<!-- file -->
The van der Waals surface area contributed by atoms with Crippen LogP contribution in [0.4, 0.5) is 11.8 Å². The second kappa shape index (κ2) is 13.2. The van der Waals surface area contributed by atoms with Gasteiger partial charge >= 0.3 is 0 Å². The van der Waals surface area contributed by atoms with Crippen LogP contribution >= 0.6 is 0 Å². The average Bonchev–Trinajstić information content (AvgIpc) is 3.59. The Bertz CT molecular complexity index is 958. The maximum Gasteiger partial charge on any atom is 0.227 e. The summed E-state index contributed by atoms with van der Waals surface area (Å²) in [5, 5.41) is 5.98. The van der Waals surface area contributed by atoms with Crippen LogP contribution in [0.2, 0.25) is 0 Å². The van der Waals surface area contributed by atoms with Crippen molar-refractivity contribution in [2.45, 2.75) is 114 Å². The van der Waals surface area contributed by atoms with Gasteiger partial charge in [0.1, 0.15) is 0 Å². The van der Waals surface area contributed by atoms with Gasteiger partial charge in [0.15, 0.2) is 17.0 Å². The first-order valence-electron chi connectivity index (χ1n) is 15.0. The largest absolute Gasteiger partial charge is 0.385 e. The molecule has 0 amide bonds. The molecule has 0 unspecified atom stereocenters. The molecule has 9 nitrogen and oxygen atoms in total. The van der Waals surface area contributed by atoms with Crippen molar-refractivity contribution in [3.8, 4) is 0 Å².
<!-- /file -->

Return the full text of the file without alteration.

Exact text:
The van der Waals surface area contributed by atoms with Crippen LogP contribution in [0.4, 0.5) is 11.8 Å². The second kappa shape index (κ2) is 13.2. The van der Waals surface area contributed by atoms with Gasteiger partial charge >= 0.3 is 0 Å². The van der Waals surface area contributed by atoms with Crippen LogP contribution >= 0.6 is 0 Å². The average Bonchev–Trinajstić information content (AvgIpc) is 3.59. The Bertz CT molecular complexity index is 958. The maximum Gasteiger partial charge on any atom is 0.227 e. The summed E-state index contributed by atoms with van der Waals surface area (Å²) in [5, 5.41) is 5.98. The van der Waals surface area contributed by atoms with Crippen LogP contribution in [0.2, 0.25) is 0 Å². The van der Waals surface area contributed by atoms with Crippen molar-refractivity contribution in [2.45, 2.75) is 114 Å². The van der Waals surface area contributed by atoms with Gasteiger partial charge in [0.1, 0.15) is 0 Å². The van der Waals surface area contributed by atoms with Gasteiger partial charge in [0.15, 0.2) is 17.0 Å². The first-order valence-electron chi connectivity index (χ1n) is 15.0. The largest absolute Gasteiger partial charge is 0.385 e. The molecule has 0 amide bonds. The molecule has 0 unspecified atom stereocenters. The molecule has 9 nitrogen and oxygen atoms in total. The van der Waals surface area contributed by atoms with Crippen molar-refractivity contribution in [3.8, 4) is 0 Å².